Burundi 20 Franc 2005 banknote front (2) featuring The Intore Warrior Dancer

Burundi – Intore Dance

Burundi 20 Francs Banknote – Face and Back
Burundi 20 Francs Banknote front, featuring Intore warrior dance

The Intore Warrior Dancer is presented on the front of our banknote.  The warriors defended the King and paraded in dance before the delighted people when returning from victory.  The dancer wears the skin of a leopard and an elaborate headdress, bells on their ankles and necklace of ivory.  In his right hand is a spear and in his left a representation of a shield.  For a photograph and link to a fuller article, see below.

Burundi 20 Francs Banknote back, featuring Burundi coat of arms

The Burundi Coat of Arms adorns the back of our banknote.  The face of a lion is on the shield backed by three spears.  The National Motto is presented in French on the banner and encircling Kirundi, two of the three national languages of Burundi, the other being English.

Intore Dancers of Burundi
Intore Dancers of Burundi

This photo is taken from the fuller article on Intore dancers here.

Uganda 5 Shilling banknote back (2) featuring woman harvesting coffee beans

Uganda – 5 Shillings

Uganda 5 Shillings Banknote – Face and Back
Uganda 5 shilling banknote front
Uganda 5

The Ugandan Coat of Arms features prominently on the front of our 5 shilling banknote.  The coat of arms is backed by a map silhouette of Uganda.

close up of Uganda coat of arms from 5 shilling banknote front (2)
Coat of Arms over map of the nation

The shield and two spears are said to represent the defense of the nation.  The three images on the shield, from top to bottom represent the waves of the Lakes of Vitoria, the largest in Africa, and Albert, the endless sunshine of the land and the historic drum calling to meetings of ceremony and significance.  The shield is above a green mound representing the fertility of the land, intersected by an image of the ever flowing Nile river.  The shield is flanked by two birds.  On the left (our right) is the crested crane, also the national bird of Uganda.  On the right (our left) is the Ugandan kob, emblematic of the abundant wildlife of the land of Uganda.  The banner reads “For God and for my Country”, the national motto.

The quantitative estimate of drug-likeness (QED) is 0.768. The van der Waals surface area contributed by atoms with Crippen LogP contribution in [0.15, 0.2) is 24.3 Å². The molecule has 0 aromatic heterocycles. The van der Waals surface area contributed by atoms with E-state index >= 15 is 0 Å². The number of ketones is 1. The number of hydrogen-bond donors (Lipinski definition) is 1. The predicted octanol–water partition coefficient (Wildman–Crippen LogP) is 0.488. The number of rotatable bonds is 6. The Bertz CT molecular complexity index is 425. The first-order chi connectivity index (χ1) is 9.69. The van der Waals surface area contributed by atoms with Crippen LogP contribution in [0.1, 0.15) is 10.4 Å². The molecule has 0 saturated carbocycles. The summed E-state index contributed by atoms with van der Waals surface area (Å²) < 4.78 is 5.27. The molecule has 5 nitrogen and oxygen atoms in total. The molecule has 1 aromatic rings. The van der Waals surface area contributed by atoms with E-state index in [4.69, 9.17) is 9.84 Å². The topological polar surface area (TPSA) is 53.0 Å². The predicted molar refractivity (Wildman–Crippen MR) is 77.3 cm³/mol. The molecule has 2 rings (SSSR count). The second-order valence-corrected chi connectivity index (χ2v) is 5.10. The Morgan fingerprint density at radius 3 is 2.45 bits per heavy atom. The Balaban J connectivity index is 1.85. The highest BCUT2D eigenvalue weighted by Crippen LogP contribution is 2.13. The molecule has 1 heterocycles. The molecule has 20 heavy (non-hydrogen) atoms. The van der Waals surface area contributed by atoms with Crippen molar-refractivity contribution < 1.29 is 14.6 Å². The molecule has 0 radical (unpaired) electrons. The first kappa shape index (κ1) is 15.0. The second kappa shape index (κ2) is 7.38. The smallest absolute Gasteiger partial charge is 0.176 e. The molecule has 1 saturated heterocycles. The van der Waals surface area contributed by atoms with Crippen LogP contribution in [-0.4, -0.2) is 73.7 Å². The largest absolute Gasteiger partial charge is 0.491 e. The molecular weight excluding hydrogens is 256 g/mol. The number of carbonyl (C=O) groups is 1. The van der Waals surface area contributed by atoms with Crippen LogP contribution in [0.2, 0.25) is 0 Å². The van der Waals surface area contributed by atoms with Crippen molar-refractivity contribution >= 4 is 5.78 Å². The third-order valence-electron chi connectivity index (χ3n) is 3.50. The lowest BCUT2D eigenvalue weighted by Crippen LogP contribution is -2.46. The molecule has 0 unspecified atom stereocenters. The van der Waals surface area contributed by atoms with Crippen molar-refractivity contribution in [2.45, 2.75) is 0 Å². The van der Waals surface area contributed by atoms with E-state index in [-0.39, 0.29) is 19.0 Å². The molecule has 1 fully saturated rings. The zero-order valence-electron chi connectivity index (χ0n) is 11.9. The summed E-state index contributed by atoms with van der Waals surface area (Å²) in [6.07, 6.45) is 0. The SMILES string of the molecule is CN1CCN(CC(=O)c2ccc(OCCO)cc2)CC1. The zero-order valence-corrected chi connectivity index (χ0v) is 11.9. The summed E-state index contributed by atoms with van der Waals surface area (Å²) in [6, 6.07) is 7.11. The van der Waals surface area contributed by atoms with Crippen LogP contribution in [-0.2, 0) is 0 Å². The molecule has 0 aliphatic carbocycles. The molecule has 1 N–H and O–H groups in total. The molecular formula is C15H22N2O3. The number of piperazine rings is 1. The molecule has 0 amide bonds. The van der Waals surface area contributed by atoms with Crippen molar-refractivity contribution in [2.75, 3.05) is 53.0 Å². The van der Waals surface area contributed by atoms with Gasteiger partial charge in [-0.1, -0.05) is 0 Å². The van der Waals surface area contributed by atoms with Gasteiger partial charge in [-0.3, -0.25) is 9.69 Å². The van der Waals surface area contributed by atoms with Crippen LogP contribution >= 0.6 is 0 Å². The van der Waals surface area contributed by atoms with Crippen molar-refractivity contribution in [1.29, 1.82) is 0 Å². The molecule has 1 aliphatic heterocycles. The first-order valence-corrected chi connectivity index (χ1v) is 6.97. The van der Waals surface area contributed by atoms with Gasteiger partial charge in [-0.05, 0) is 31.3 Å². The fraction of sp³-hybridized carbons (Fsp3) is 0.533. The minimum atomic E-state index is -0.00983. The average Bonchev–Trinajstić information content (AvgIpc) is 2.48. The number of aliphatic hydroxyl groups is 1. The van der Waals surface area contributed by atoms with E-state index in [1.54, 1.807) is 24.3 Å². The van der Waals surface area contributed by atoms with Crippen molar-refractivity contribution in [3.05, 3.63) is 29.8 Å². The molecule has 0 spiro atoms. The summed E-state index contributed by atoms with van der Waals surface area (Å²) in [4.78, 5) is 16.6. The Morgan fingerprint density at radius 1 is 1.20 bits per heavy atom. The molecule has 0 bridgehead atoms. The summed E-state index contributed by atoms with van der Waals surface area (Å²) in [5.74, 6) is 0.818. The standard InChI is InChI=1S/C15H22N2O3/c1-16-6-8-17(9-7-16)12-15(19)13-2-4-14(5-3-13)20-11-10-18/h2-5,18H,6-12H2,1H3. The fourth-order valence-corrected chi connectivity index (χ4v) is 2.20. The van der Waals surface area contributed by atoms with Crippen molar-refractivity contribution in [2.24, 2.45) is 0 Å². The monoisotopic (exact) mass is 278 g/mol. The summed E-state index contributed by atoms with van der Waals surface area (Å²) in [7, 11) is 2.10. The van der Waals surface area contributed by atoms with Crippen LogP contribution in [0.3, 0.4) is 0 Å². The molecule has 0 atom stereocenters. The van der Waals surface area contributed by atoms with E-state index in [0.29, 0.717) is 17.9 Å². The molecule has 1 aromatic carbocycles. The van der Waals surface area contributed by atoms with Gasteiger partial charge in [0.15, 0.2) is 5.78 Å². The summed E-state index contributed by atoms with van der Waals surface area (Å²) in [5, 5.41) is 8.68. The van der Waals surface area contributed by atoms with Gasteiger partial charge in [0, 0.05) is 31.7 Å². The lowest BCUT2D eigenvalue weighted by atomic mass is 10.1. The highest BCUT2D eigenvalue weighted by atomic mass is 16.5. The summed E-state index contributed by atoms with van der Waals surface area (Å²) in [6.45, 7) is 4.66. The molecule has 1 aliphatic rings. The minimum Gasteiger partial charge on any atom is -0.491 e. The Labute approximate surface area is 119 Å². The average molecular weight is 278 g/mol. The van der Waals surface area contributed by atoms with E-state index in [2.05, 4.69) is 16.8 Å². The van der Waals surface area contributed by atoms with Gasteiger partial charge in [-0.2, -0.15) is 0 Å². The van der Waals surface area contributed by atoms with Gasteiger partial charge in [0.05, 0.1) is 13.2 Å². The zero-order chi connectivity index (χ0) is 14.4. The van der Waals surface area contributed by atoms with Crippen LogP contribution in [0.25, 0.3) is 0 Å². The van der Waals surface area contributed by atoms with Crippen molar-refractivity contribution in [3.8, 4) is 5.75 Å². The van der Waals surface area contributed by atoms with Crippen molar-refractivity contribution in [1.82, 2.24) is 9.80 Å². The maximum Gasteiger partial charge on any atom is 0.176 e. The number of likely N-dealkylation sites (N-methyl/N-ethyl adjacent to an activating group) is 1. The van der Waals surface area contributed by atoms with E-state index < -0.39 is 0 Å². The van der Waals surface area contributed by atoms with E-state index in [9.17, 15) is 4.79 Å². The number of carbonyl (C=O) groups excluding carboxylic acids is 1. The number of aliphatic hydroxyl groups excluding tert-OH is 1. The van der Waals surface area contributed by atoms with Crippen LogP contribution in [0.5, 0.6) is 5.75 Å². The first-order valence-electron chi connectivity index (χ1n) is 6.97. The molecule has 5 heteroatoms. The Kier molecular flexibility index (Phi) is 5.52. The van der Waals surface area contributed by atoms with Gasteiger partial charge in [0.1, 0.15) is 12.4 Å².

Uganda 5 shilling banknote back, featuring woman harvesting coffee beans
Uganda 5 shillings banknote

The reverse of our 5 shillings banknote features a woman harvesting a rich crop of coffee beans.  It has appeared on several Ugandan banknotes.

Tanzania 500 Shilling banknote front featuring giraffe

Tanzania – 500 Shilingi

Tanzania 500 Shilingi Banknote – Face and Back
Tanzania 500 shilingi banknote back featuring coffee harvest

A Bountiful Harvest of Coffee is celebrated artistically on our banknote.  On the left is a broad view of a well-organized farm.  On the right is detail of the coffee plant and fruit.  At center is a large coffee plant and at left the coffee fruit is being separated.

Tanzania 500 Shilingi banknote front featuring coat of arms and giraffe and zebra

The zebra and giraffe adorn our banknote, and, at center is the coat of arms of Tanzania.

detail from Tanzania 500 shilingi banknote front (3) featuring coat of arms
Tanzania coat of arms

The central shield bears four images from top to bottom: the enflamed torch, the flag of Tanzania, a crossed axe and hoe, a spear over a pattern of waves.

The shield rests upon the image of Mount Kilimanjaro.

The shield is surrounded on the left and right with the tusks of the elephant.

The shield is upheld by a man standing upon a plant of cloves, and a woman standing upon a plant of cotton.

Beneath them is the unfurled banner with the motto of the nation, Freedom and Unity in Swahili.

The giraffe looks out at us from our banknote of Tanzania.  We cannot see the totality of our graceful creature, but if we were to zoom out, we would find that we would have to zoom out more than for perhaps any other land-based living mammal.  Our giraffe is, likely, a Masai giraffe, the largest subspecies of the entire giraffe family, residing in southern Kenya and, our, Tanzania.  The Masai giraffe is also known as the Kilimanjaro giraffe.  As Kilimanjaro is the tallest mountain in Africa, so the Masai giraffe is the tallest mammal on the earth.  Our giraffe can be 19 feet tall, and, with its 6 foot long legs, can run at about 35 miles per hour..

The coat patterns vary among the various giraffe subspecies, the masai giraffe’s spots being somewhat more jagged than jagged.  It is believed that no two individual’s spot patterns are identical and thus individuals may be identified.

The Masai giraffe is generally found in Tanzania and Kenya and Somalia and Ethiopia.